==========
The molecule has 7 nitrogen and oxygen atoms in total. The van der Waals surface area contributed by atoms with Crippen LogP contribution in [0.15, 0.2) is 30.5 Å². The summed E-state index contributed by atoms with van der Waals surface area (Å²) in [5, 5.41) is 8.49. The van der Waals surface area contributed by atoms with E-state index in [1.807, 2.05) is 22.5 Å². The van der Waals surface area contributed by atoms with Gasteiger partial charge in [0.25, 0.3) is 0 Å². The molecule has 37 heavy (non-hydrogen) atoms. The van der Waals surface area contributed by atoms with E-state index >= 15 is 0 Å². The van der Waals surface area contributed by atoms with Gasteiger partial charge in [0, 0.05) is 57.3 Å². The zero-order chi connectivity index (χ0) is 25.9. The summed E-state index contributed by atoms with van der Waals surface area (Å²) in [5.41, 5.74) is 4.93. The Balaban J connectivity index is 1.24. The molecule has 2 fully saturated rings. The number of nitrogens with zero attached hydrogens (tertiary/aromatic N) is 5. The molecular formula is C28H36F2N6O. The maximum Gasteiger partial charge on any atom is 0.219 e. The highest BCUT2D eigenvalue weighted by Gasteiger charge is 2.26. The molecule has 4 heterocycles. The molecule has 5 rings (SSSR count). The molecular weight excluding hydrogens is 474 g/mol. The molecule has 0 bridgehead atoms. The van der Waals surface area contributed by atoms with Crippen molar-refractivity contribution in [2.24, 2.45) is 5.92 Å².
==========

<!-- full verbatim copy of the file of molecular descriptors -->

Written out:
The molecule has 7 nitrogen and oxygen atoms in total. The van der Waals surface area contributed by atoms with Crippen LogP contribution in [0.15, 0.2) is 30.5 Å². The summed E-state index contributed by atoms with van der Waals surface area (Å²) in [5, 5.41) is 8.49. The van der Waals surface area contributed by atoms with E-state index in [1.807, 2.05) is 22.5 Å². The van der Waals surface area contributed by atoms with Gasteiger partial charge in [0.25, 0.3) is 0 Å². The molecule has 37 heavy (non-hydrogen) atoms. The van der Waals surface area contributed by atoms with E-state index >= 15 is 0 Å². The van der Waals surface area contributed by atoms with Gasteiger partial charge in [0, 0.05) is 57.3 Å². The zero-order chi connectivity index (χ0) is 25.9. The summed E-state index contributed by atoms with van der Waals surface area (Å²) in [5.41, 5.74) is 4.93. The Balaban J connectivity index is 1.24. The molecule has 2 fully saturated rings. The number of nitrogens with zero attached hydrogens (tertiary/aromatic N) is 5. The molecular formula is C28H36F2N6O. The maximum Gasteiger partial charge on any atom is 0.219 e. The highest BCUT2D eigenvalue weighted by Gasteiger charge is 2.26. The molecule has 4 heterocycles. The molecule has 5 rings (SSSR count). The molecular weight excluding hydrogens is 474 g/mol. The molecule has 0 bridgehead atoms. The van der Waals surface area contributed by atoms with Crippen molar-refractivity contribution in [2.24, 2.45) is 5.92 Å².